"The octal system made sense back then"
OK, but this passage, as it stands, doesn't make sense to me. I remember octal being popular, and I noticed it going out of fashion in favour of hex, without knowing the reason behind either. If it's important now that hex, unlike octal, digits fit in bytes without leaving surplus bits, why was it not important "back then"? (When?)--Alkhowarizmi (discuss • contribs) 04:14, 1 April 2016 (UTC)
During the 1970's the CDC mainframe on which I worked had all logical components consisting of discreet physical components. This means that each "and" gate for example contained individual transistors, resistors, etc, before the introduction of integrated circuits in which a "chip" contains many logical components. Consequently, hardware was relatively expensive and that mainframe computer had a "word" of 24 bits, eight octal nibbles of 3 bits each or 4 bytes of 6 bits each. When hardware became less expensive and computer scientists wanted more characters than could fit in 6 bits (64) and also a parity bit, hardware became standardized with a "word" of 32 bits, eight hex nibbles.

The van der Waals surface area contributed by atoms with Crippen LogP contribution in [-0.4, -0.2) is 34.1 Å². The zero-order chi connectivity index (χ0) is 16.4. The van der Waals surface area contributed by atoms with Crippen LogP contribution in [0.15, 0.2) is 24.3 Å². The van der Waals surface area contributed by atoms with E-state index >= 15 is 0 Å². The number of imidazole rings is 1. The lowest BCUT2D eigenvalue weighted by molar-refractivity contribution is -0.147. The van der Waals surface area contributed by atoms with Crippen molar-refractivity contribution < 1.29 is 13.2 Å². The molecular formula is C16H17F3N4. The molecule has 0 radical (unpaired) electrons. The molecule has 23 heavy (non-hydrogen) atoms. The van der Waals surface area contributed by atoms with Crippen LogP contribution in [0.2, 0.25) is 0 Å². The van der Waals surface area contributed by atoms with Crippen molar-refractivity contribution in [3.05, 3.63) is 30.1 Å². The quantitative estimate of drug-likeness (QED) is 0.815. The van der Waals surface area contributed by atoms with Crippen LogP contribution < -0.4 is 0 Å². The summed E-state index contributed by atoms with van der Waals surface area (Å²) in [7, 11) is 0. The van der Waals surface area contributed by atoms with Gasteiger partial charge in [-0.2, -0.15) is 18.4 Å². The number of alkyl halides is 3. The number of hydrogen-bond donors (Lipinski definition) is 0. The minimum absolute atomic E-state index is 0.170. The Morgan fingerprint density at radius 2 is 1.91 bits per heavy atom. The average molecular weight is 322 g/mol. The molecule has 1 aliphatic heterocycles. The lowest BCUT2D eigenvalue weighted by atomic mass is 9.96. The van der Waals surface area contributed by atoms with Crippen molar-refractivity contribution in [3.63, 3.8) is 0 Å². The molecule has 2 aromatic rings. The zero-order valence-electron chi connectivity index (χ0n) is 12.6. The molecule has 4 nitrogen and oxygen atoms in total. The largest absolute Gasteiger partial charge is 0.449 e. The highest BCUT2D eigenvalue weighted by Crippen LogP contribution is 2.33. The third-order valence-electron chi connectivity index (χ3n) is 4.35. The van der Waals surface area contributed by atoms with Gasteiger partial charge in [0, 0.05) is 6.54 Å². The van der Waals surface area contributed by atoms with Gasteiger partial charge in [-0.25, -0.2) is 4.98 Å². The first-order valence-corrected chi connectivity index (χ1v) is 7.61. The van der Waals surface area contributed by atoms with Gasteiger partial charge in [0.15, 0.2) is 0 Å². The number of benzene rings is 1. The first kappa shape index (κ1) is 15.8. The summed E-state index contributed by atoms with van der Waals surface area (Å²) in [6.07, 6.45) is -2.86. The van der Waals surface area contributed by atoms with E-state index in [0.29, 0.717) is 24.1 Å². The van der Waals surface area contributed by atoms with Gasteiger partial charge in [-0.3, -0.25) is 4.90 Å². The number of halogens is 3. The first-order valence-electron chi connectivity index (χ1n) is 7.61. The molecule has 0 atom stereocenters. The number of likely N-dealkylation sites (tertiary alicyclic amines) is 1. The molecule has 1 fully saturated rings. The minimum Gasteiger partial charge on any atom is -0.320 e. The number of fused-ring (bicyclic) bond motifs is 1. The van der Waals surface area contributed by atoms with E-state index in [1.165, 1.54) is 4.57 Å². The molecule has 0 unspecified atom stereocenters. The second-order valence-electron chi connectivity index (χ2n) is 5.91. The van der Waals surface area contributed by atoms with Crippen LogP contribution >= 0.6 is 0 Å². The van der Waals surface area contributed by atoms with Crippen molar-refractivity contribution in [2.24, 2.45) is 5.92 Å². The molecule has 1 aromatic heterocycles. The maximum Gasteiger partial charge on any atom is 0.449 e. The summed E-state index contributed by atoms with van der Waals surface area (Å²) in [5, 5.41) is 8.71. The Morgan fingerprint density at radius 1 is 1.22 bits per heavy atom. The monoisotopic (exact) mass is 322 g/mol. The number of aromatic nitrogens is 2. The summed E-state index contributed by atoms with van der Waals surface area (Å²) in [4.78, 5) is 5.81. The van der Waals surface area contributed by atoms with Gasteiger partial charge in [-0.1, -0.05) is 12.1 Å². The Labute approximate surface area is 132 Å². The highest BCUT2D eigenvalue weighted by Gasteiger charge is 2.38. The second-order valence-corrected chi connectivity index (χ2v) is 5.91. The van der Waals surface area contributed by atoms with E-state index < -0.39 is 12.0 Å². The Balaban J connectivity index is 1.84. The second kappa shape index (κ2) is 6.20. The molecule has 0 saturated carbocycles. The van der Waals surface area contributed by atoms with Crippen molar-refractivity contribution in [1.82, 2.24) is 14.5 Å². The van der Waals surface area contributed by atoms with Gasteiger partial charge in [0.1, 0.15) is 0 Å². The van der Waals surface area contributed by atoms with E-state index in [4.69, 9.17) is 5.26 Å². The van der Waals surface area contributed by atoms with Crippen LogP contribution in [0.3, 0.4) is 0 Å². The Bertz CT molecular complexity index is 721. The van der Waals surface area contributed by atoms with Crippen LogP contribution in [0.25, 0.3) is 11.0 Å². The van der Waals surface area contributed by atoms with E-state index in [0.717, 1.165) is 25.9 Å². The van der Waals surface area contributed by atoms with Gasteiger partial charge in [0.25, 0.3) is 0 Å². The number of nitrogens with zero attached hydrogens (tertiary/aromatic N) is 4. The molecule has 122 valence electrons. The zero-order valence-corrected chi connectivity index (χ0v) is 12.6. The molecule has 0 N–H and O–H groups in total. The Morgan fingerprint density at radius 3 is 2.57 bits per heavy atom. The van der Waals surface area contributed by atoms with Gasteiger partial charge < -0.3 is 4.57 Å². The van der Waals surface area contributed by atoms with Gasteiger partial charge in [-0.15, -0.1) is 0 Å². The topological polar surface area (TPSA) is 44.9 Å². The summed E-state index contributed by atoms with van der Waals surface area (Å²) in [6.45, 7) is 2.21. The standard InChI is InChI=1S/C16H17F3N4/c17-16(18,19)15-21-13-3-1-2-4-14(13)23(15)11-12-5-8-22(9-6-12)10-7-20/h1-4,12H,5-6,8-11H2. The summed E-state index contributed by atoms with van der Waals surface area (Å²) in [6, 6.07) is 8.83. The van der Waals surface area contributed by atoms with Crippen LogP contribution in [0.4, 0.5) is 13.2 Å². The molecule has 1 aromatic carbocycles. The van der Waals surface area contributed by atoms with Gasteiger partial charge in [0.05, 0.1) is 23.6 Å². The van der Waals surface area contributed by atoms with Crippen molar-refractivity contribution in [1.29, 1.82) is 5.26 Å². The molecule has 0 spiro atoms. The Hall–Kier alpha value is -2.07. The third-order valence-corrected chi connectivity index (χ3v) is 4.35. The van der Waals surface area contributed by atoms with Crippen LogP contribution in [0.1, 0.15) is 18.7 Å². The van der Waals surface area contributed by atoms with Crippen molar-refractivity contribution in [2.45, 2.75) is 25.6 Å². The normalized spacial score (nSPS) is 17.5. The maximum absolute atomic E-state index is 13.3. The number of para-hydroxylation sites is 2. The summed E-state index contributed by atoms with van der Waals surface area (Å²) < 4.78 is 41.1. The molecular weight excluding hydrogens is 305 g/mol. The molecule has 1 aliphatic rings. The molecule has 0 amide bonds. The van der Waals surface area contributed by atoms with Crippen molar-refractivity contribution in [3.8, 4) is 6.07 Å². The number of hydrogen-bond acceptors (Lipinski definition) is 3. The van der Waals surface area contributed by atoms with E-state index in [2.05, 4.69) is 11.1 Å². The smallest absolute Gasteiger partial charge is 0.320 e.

The first paragraph has so many errors that it needs to be rewritten from scratch. If I do it, there's some risk (at this stage) that I replace the serious mathematical errors with minor computer science errors, which wouldn't necessarily be an improvement.--Alkhowarizmi (discuss • contribs) 00:31, 2 April 2016 (UTC)
Checking my edits?
Despite my last remark, I've been making quite a few edits where I feel confident enough. I'm hoping that if I introduce errors someone may pick them up and fix them.--Alkhowarizmi (discuss • contribs) 09:08, 2 April 2016 (UTC)
j and 1j
After writing the section about always using 1j, not simply j, to represent the imaginary unit, I played around with complex() and found
>>> complex("j") 1j
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